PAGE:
James Fairlie Gemmill

James Fairlie Gemmill FRS FRSE FZS (1867–1926) was a Scottish physician, botanist and author. He had a strong affinity to Robert Burns, sharing several similarities.

LifeEdit

He was born on Hillhead Farm near Mauchline in Ayrshire on 28 November 1867. He was the son of Cuthbert Gemmill and his wife Jeanie Leiper. He attended the local primary school in Mauchline[when?] and then Kilmarnock Academy. He studied Medicine at Glasgow University graduating MB ChB in 1894 and received his doctorate (MD) in 1900.[1]

He lectured at Glasgow University in both Surgery and Embryology until 1916, being replaced by Thomas Walmsley.[2]

In the First World War he was conscripted as part of the 1916 Medical Recruitment Scheme as a lieutenant in the Royal Army Medical Corps. Despite an initial reluctance he rose to the rank of Major. At the point of recruitment he lived at 12 Ann Street in Hillhead, Glasgow. In 1919 he moved to Dundee having been appointed Professor of Natural History at University College, Dundee.

In 1923 he was elected a Fellow of the Royal Society of Edinburgh. His proposers were James Hartley Ashworth, James Cossar Ewart, John Stephenson, and James Ritchie. He was elected a Fellow of the Royal Society of London in the following year.[3]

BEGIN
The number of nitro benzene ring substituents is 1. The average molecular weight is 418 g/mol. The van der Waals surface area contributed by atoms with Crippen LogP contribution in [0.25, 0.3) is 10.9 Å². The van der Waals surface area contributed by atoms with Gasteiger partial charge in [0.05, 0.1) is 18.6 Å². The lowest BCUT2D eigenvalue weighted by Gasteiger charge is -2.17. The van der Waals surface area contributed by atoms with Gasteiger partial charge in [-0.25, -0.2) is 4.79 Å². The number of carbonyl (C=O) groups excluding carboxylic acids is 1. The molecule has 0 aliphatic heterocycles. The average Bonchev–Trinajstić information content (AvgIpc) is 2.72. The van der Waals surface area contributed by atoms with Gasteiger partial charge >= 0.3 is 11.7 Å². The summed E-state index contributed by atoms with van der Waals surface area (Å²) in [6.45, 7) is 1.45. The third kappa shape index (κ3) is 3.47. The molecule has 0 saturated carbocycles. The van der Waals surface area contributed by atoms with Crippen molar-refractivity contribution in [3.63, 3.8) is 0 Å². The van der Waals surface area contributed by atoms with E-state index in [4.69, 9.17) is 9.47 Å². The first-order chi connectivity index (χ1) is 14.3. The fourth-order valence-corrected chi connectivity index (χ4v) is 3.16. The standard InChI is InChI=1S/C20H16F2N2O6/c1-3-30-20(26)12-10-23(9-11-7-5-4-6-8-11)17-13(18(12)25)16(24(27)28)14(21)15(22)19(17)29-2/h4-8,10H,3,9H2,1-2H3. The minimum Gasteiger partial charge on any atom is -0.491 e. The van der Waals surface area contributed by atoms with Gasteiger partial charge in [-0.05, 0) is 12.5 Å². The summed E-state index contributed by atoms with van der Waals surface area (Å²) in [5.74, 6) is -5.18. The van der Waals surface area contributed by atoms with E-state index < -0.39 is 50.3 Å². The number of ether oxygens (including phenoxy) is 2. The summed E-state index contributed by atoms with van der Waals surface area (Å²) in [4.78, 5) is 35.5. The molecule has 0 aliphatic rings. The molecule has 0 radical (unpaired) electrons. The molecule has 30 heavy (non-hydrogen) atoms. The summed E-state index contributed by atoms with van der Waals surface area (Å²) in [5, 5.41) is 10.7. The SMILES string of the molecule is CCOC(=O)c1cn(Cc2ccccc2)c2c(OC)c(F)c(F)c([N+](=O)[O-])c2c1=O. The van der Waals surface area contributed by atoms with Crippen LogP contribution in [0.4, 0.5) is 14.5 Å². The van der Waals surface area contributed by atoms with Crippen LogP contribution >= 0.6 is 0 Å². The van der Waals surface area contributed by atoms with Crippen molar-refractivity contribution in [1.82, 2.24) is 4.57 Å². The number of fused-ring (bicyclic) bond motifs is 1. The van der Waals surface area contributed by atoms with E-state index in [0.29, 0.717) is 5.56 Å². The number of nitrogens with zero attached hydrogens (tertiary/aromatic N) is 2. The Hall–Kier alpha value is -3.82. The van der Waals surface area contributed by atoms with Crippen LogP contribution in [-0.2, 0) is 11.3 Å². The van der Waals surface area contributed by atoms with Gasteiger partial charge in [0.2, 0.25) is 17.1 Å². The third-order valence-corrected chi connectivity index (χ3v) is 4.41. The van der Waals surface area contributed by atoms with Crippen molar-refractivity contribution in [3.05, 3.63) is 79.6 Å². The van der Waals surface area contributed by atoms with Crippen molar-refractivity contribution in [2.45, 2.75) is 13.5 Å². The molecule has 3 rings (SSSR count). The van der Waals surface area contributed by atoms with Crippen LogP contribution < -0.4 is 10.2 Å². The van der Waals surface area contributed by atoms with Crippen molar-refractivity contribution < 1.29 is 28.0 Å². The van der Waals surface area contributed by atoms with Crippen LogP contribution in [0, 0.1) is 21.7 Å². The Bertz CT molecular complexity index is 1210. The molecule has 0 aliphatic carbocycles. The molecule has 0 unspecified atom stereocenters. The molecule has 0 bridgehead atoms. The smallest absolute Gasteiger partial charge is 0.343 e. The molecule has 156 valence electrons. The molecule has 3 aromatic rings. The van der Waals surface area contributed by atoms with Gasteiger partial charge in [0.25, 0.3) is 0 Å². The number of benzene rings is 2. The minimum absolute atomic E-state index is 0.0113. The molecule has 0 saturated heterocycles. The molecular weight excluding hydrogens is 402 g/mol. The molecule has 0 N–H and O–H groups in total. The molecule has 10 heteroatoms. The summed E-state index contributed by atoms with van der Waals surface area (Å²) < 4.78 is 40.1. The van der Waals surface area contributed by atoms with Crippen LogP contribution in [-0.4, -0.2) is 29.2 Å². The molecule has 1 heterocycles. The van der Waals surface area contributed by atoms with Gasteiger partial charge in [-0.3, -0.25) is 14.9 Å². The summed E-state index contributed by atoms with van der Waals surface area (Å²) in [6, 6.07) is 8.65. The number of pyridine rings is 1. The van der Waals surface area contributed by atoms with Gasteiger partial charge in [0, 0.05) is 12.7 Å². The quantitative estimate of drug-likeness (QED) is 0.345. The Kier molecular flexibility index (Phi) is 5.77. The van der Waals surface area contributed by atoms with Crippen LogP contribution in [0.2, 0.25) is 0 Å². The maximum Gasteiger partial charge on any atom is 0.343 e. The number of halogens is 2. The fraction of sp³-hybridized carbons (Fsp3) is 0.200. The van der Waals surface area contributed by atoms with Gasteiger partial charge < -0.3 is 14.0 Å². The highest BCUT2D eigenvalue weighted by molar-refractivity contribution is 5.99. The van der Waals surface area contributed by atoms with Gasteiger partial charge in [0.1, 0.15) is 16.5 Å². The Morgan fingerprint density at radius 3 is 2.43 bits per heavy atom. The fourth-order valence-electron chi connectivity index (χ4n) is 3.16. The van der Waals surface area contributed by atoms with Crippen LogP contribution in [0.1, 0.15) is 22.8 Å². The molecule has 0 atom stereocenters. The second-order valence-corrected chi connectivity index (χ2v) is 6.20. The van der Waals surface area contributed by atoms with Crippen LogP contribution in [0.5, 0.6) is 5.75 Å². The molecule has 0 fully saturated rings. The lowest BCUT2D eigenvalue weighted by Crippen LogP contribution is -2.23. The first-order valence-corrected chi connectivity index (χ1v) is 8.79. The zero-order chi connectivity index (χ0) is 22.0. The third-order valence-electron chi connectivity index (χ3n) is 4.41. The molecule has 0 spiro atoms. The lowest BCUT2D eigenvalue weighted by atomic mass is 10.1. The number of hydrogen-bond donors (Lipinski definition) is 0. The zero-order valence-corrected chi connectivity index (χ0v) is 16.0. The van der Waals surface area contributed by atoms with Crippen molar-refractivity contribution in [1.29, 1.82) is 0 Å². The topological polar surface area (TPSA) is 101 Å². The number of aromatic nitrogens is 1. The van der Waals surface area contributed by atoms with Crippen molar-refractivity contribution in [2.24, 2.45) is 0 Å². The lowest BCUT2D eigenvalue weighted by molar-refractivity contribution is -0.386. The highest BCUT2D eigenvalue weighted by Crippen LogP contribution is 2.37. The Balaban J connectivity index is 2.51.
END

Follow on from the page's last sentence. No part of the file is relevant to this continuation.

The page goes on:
Gemmill's body was washed up several hundred metres downstream of the Tay Rail Bridge on 10 February 1926. He appeared to have committed suicide following a period of depression. He was buried in the Western Cemetery, Dundee on 13 February. He was unmarried and had no family.

PublicationsEdit

  • Turbellalia of the Scottish National Antarctic Expedition (1907)
  • The Teratology of Fishes (1901, reprinted 1912)
  • Natural History in the Poetry of Robert Burns (1928)

ReferencesEdit

  1. ^ "Gemmill, James Fairlie".
  2. ^ "IN MEMORIAM: Thomas Walmsley, M.D., F.R.S.E., 1889-1951". J Anat. 86 (2): 226–8. 1952. PMC 1273773. PMID 14946074.
  3. ^ Biographical Index of Former Fellows of the Royal Society of Edinburgh 1783–2002 (PDF). The Royal Society of Edinburgh. July 2006. ISBN 0-902-198-84-X.